Even with today's detailed asset allocation and performance reports, do portfolio managers really know what their common stock holdings delivered in terms of revenue, earnings, cash flow, and equity? By "delivered," I refer to the financial results attributed to the portfolio by virtue of its owning shares of common stock. The "Ownership View" digs deeper and identifies what the owner's share of the companies' results are---based on the portfolio's % of the company owned.
Here is a high-tech/internet portfolio of 10 companies with position values ranging from $5,000 - $14,000 and the related valuation ratios.
Companies (priced as of April 9, 2009 close):
Largest Holdings Company Amount % Total Smallest Holdings Company Amount % Total
And here are the P/E ratios:
Price/Earnings Ratios Highest Lowest
It is difficult to intuitively know the companies' levels of attributed earnings and their respective % contributions to the portfolio, since you have to mentally analyze position weights and attributed earnings. And, it is even trickier to immediately see how those % contributions of attributed earnings levels compare with the companies' respective portfolio weights.
Here are the companies' attributed earnings levels and as % of the portfolio's total attributed earnings:
Highest Attributed Earnings Company Amount % Total Lowest Attributed Earnings Company Amount % Total
Just a few examples serve to demonstrate how portfolio weights alone---or P/E ratios alone---do not disclose which companies are delivering the highest level of attributed earnings to the portfolio:
1. EBAY has 3rd-highest weight and 3rd-lowest P/E but has the portfolio's highest level of attributed earnings.
2. AAPL has 4th-highest weight and 6th-lowest P/E but has 7th-highest attributed earnings.
3. ADBE has 2nd-highest weight and 5th-lowest P/E but has 4th-highest attributed earnings.
4. MSFT has 8th-highest weight and the portfolio's lowest P/E but has 3rd-highest attributed earnings.
This challenge of knowing the large contributors to a portfolio's attributed earnings is magnified by frequent trading and/or having a large number of holdings. In portfolios of 20-100 companies, the contribution levels become anyone's guess---without computer-based calculations.
Not only are the portfolio weights and P/E ratios hard to intuitively reconcile with attributed earnings, there are also surprises when you view the companies' attributed earnings % contributions vs. their respective portfolio weights. Here are the rankings for the portfolio's holdings:
Highest % Attributed Earnings
vs. Portfolio Weighting
Company % vs. Portfolio Weighting Lowest % Attributed Earnings
vs. Portfolio Weighting
Company % vs. Portfolio Weighting
Note how each of the top three holdings contributed over 40% more attributed earnings to the portfolio than their respective portfolio weights. Knowing the attributed levels of earnings (losses) vs. their portfolio weights serves as a valuable indicator of potential risk exposures.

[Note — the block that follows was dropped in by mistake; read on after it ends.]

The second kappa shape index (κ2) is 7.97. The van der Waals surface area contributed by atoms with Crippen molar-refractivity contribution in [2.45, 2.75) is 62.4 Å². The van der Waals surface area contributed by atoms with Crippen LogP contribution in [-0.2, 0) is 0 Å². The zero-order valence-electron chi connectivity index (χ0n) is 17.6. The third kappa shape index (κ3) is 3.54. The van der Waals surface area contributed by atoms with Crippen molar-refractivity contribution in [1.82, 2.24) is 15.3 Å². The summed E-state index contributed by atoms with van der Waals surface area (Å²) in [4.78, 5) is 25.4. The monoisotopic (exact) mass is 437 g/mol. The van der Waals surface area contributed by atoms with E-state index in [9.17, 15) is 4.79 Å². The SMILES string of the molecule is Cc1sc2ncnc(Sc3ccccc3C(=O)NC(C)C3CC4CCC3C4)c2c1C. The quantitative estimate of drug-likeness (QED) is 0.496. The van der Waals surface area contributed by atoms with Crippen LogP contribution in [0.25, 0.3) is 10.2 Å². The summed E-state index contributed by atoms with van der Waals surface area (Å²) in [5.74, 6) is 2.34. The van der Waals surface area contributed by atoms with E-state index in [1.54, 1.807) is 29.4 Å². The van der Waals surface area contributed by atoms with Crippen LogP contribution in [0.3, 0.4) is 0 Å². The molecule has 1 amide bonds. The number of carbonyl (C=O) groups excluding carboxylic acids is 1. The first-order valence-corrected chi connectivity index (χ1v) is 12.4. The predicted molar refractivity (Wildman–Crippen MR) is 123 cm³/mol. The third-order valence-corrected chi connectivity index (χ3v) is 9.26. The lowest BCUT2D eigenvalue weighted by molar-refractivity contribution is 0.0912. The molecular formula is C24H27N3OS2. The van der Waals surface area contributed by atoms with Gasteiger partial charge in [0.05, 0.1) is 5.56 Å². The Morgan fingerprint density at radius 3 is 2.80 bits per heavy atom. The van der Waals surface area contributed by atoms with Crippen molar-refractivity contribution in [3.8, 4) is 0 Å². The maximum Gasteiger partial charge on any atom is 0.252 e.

OV Metrics Analytic Tool
The OV Metrics' web-based portfolio analytic tool calculates these levels of attributed earnings for up to 100 stockholdings in any one portfolio at a time. Moreover, the OV Tool also provides the same data for Revenue, Cash Flow, and Book Value. The OV Tool automatically displays and ranks these financial metrics so as to better describe the portfolio's fundamental character. You can also see a working OV Demo to get a sense how OV handles various portfolio metrics beyond the ones mentioned here.
This discussion has emphasized individual company contributions. However, the OV Tool also generates other portfolio data. For instance, the OV Tool shows that the high-tech/internet portfolio above is now valued at $94,971 with total attributed revenue of $53,051, earnings of $6,122, cash flow of $8,630, and equity of $31,741. The OV method creates the Ownership View---how the portfolio value compares to the underlying fundamental financial data. For instance, the total market value of the above portfolio is trading at 1.79x's attributed sales,15.51x's attributed earnings, 11.00x's attributed cash flow, and 2.99x's attributed common stock equity.
Recognizing that sometimes there is a need to use projected data or make adjustments to reported data, the OV Tool has edit functions to override the TTM as-reported XBRL electronic data feeds.
It is second nature to think in terms of the market value exposure of any one stock holding. However, it also helps to frame that position risk by examining the underlying attributed financial data. By combining the portfolio weights with an analysis of the attributed financial results, it tends to present a deeper view of a portfolio's composition and risk exposure.
Disclosure: I do not own any stocks mentioned in this article. I do own OV Metrics, LLC, a private company providing web-based common stock portfolio analytic tools.